Editorial: Barriers prevent contraceptives from being accessible to U.S. citizens

On March 23, 2010, the Affordable Care Act was signed into law by President Barack Obama. While the act was primarily meant to extend health coverage to millions of uninsured Americans, it also required insurers and employers to include birth control in their coverage. However, in recent years, states and the Trump-Pence administration have made many attempts to diminish the availability of birth control for women.

Contraceptives need to be more readily accessible to all citizens in order to promote planned pregnancies and treat a variety of women’s health concerns.

According to the Center for Total Health, the Supreme Court ruled that birth control was legal for all women across the U.S. in 1972. However, currently only one in 50 women have access to the full range of birth control methods. Furthermore, more than a third of female voters said that they have struggled to afford prescription birth control during their life and have used birth control inconsistently as a result, according to Planned Parenthood. 

Contraceptives are necessary to prevent unplanned pregnancies and ensure that both the baby and the mother are healthy. According to Proof Alliance, nearly half of all pregnancies in the United States are already unintended. Unplanned pregnancies are related to delayed prenatal care, decreased number of prenatal care visits, and increased risk of maternal depression and anxiety, and even cost taxpayers an estimated $21 billion in 2010, including costs for prenatal care, labor and delivery, postpartum care, and one year of infant care. Not only would the use of contraceptives curb the high number of unintended pregnancies that result in health complications for the baby and mother, it would also help reduce the reliance on tax funds if parents were prepared to financially support their child during and after pregnancy.

While preventing unplanned pregnancies was the original intention of contraceptives, hormonal birth control can be used for a number of non-contraceptive benefits in women’s health. According to Reproductive Facts, hormonal birth control can be made of either progestin or estrogen, hormones produced during the menstrual cycle, which can be used to treat many medical problems. Birth control pills alone can be used to treat painful periods, endometriosis, premenstrual syndrome, acne, hair loss, anemia, and ovarian and uterine cancer, and more. With the important role that contraceptives play in general medical practices, especially when treating certain cancers, they need to be more readily accessible to patients. While some treatments with birth control seem nonessential, like acne or hair loss, birth control can be vital in ensuring a person can function on a day to day basis.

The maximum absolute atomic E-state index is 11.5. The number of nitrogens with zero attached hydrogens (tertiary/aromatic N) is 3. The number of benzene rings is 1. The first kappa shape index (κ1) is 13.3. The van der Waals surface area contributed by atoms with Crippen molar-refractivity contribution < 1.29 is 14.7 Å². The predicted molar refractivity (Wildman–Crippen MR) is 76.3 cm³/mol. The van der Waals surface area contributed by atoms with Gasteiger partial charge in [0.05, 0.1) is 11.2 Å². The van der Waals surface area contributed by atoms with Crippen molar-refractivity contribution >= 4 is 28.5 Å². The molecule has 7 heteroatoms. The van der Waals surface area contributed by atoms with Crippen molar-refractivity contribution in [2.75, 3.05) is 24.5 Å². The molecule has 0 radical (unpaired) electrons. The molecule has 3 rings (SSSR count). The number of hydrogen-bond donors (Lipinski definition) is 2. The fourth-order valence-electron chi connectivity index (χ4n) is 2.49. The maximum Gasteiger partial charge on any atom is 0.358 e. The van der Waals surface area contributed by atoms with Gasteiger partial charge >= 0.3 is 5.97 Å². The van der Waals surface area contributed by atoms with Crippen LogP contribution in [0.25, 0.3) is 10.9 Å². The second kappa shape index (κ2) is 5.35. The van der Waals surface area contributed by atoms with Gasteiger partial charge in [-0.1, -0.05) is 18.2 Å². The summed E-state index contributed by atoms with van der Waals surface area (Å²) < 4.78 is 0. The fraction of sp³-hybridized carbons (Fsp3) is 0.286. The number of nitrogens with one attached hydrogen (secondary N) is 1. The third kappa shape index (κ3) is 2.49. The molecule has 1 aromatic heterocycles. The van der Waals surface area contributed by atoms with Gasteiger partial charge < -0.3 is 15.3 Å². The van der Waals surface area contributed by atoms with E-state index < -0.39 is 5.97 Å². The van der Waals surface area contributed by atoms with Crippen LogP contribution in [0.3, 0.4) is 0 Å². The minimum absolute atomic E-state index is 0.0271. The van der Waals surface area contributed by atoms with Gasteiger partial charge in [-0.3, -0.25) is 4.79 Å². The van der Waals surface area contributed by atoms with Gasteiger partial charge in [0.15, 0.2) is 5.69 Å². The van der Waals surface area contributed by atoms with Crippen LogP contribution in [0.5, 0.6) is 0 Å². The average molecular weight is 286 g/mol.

Although employers were initially required to cover all contraceptives approved by the FDA under the Affordable Care Act, Planned Parenthood reports that state-level refusal laws allowed employers to be exempted if birth control goes against their moral and religious beliefs. Refusal laws even allow health care workers to deny patients access to services like birth control, abortion and sterilization that are contrary to their personal religious and moral belief.

Supporters of these laws argue that religious and moral beliefs prevent health care workers from providing certain services. However, in at least 26 states, women have been refused birth control at the pharmacy, including rape survivors seeking time-sensitive emergency contraceptives, according to the National Women’s Law Center. Furthermore, the NWLC reports that those same pharmacies often refuse to also transfer a prescription or transfer the patient to another pharmacy. Medical treatment should be accessible to all citizens in any state no matter the healthcare provider’s moral or religious affiliation. Not only is it cruel to patients to withhold available medical attention, but it is also dangerous to prevent them from seeking that help elsewhere.

Birth control plays a large part in not only preventing unplanned pregnancies, but in women’s health in general. The cost and legal barriers that are put between women and contraceptives need to be removed for women to receive the medical help that they need. Legislation, like the Affordable Care Act, is necessary in allowing all women to have equal access when it comes to birth control.